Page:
The Israeli ambassador discussed his nation’s decision to accept the partition of the Holy Land.
Israel has made a decision which I not only diplomatically but personally fully support: that for the future of Israel and the future of the region, we need to compromise with the Palestinians and separate the land that we believe is ours and they believe is theirs, for the future of our children. It’s easy for me to say; it is very difficult emotionally … We are talking about the land that has been promised to us in the Bible, the core of the heritage of the Jewish people. We know it will necessitate the uprooting of tens of thousands of the best of Israel; we know it will mean a change of Israel’s … national narrative. And you open the Bible, you read about the very places, some of which we’ll have to tell our children we have given up forever. Not tactically, not Hamas-like, but given up forever for peace.
But we’ve made this decision, and the decision is, in my view, in the very basic Zionist context … If you go to the text of the mission of the Zionist movement as articulated in 1897 … there were three elements there. One, that it should be a Jewish state, a state for the Jewish people. Second, it didn’t say “in the entire land of Israel”; it said “in the land of Israel.” And it had to conform with basic universal norms, the first of which is the democracy and equality of human beings.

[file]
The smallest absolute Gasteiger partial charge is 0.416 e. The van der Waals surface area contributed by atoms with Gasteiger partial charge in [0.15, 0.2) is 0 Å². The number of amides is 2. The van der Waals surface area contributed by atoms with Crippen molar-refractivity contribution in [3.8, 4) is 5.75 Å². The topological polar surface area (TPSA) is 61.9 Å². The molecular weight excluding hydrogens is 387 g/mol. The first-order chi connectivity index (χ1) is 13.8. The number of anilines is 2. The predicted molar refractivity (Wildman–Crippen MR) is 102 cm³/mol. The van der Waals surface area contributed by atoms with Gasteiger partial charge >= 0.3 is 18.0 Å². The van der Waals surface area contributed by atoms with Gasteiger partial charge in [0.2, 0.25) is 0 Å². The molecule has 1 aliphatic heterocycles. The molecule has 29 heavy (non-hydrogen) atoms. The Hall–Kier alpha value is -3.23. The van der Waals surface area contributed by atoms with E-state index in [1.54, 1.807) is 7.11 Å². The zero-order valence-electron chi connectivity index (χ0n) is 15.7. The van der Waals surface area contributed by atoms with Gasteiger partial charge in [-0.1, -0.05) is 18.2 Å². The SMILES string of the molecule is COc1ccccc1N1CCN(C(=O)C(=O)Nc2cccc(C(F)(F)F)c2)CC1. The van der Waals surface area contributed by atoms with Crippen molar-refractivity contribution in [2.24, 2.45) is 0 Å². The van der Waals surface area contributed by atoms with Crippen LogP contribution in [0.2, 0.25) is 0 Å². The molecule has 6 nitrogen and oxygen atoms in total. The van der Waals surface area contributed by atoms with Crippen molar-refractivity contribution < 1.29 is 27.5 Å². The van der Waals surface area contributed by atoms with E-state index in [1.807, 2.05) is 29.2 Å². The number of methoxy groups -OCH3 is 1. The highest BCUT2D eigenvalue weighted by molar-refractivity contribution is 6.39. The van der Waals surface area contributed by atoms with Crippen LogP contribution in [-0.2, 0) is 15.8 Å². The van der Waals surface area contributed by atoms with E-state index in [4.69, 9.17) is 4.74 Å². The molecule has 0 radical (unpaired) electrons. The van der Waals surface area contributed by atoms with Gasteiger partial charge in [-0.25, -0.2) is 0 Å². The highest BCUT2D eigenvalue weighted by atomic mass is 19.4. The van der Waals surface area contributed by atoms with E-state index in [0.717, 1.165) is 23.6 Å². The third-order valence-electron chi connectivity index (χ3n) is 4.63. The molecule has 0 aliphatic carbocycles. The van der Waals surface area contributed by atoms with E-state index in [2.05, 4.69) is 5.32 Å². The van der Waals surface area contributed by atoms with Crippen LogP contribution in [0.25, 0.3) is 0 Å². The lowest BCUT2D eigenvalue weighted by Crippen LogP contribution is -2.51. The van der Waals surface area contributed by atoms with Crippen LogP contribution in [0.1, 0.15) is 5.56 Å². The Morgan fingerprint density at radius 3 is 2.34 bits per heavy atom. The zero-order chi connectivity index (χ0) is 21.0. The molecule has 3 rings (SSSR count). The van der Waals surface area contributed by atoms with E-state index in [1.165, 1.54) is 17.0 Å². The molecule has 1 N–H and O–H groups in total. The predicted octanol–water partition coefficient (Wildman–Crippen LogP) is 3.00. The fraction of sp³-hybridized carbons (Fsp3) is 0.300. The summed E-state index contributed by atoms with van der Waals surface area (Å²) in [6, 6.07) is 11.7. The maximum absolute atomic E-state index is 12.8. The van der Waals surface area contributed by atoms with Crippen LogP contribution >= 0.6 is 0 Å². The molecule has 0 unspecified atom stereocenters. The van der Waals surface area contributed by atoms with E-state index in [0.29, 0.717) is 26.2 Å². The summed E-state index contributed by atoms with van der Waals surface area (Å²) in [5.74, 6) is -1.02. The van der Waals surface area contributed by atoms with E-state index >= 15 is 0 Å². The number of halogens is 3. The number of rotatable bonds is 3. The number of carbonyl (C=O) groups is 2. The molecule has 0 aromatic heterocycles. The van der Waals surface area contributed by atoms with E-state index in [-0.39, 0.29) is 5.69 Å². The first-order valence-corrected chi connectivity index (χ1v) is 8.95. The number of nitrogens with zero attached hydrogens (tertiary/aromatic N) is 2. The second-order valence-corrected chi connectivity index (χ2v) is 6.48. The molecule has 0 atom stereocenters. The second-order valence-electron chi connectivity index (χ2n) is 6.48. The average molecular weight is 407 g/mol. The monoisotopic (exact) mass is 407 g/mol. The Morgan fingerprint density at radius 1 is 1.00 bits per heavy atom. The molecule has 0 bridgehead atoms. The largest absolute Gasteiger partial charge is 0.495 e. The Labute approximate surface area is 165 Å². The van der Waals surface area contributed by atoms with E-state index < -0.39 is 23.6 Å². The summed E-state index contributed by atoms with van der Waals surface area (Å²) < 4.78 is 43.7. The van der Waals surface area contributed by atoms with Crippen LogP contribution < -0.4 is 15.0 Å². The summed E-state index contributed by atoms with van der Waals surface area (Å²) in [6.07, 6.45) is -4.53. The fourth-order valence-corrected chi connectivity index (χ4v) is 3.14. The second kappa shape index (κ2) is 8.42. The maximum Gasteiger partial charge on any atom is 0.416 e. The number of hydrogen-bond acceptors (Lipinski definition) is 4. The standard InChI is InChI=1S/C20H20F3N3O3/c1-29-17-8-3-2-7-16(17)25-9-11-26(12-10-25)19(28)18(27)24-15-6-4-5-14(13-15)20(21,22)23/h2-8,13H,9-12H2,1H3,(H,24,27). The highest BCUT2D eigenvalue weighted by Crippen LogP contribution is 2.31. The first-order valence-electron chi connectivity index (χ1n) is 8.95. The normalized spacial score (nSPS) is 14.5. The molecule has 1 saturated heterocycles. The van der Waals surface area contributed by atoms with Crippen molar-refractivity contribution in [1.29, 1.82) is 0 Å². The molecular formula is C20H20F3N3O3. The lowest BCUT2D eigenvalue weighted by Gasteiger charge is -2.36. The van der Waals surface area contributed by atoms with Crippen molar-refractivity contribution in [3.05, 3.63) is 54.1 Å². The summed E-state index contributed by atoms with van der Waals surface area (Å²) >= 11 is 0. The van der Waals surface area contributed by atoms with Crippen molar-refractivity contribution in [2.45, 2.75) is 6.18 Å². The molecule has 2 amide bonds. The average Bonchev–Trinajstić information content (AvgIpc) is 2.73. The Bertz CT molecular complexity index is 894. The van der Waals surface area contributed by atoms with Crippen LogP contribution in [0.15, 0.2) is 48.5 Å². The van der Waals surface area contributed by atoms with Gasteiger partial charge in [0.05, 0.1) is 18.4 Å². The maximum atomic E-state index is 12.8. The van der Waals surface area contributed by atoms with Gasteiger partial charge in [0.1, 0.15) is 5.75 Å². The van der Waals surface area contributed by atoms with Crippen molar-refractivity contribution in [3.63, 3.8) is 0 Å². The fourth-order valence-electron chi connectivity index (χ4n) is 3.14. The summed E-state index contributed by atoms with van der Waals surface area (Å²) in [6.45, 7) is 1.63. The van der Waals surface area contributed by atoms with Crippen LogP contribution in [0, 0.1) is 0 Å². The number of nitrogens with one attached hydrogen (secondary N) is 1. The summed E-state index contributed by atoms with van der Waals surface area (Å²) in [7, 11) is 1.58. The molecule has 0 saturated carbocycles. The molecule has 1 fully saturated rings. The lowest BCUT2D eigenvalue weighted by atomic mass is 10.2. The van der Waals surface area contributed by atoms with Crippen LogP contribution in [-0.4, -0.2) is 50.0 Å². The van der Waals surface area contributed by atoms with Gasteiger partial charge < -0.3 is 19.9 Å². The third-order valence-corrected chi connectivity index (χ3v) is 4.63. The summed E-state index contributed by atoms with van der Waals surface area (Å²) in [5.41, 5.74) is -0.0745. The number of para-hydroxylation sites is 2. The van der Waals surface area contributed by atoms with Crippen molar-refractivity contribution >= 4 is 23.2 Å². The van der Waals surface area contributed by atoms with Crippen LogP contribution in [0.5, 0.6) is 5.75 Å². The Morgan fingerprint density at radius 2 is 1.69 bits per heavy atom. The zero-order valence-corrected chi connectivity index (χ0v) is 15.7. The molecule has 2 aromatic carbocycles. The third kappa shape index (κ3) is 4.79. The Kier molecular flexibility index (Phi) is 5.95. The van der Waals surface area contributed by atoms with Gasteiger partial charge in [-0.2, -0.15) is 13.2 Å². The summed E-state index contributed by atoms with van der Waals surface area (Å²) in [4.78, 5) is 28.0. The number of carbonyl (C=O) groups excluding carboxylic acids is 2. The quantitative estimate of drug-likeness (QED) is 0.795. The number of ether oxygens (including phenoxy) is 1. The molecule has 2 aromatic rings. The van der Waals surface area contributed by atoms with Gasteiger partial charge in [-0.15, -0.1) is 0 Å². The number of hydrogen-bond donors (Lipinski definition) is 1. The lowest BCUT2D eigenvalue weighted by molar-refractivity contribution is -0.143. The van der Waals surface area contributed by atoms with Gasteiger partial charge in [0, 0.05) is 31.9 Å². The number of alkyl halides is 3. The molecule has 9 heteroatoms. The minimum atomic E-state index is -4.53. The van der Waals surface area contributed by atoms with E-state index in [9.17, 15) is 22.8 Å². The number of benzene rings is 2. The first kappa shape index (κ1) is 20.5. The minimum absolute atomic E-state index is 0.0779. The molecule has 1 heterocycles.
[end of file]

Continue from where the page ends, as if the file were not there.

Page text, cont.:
So … we need to make sure that we maintain Israel forever as a Jewish and democratic state, with a large Jewish majority living in peace with its neighbors, and for that we need … to adjust our policy to the original narrative of Zionism.
The former president was asked whether his administration did enough to prevent the September 11 terrorist attacks.
We prevented an enormous number of attacks. The Republicans, let me remind you, when I tried to get Osama bin Laden, based on good intelligence, they accused me of “wag the dog,” and they made fun of me, and they said we shouldn’t be doing anything about this. And one of the reasons I thought President Bush was disserved is a lot of his neocon advisers said that we were crazy when we told him in the transition that the biggest problem was bin Laden. They said any fool knew that Saddam Hussein was a bigger threat to our security than Osama bin Laden.
… So the same people that are criticizing me now criticized me then, because I was obsessed with bin Laden. We dealt with him four or five days a week, every week, for the last four years I was president. I did not turn down one request for the use of force. We tried to mount a CIA operation to go in and take him out; they couldn’t do it. We contracted with tribals to try to take him out; they couldn’t do it. I was willing to use whatever power I could—we didn’t have, until 9/11, any kind of basing rights, remember, in Uzbekistan or anyplace else; the logistics of doing this were much different.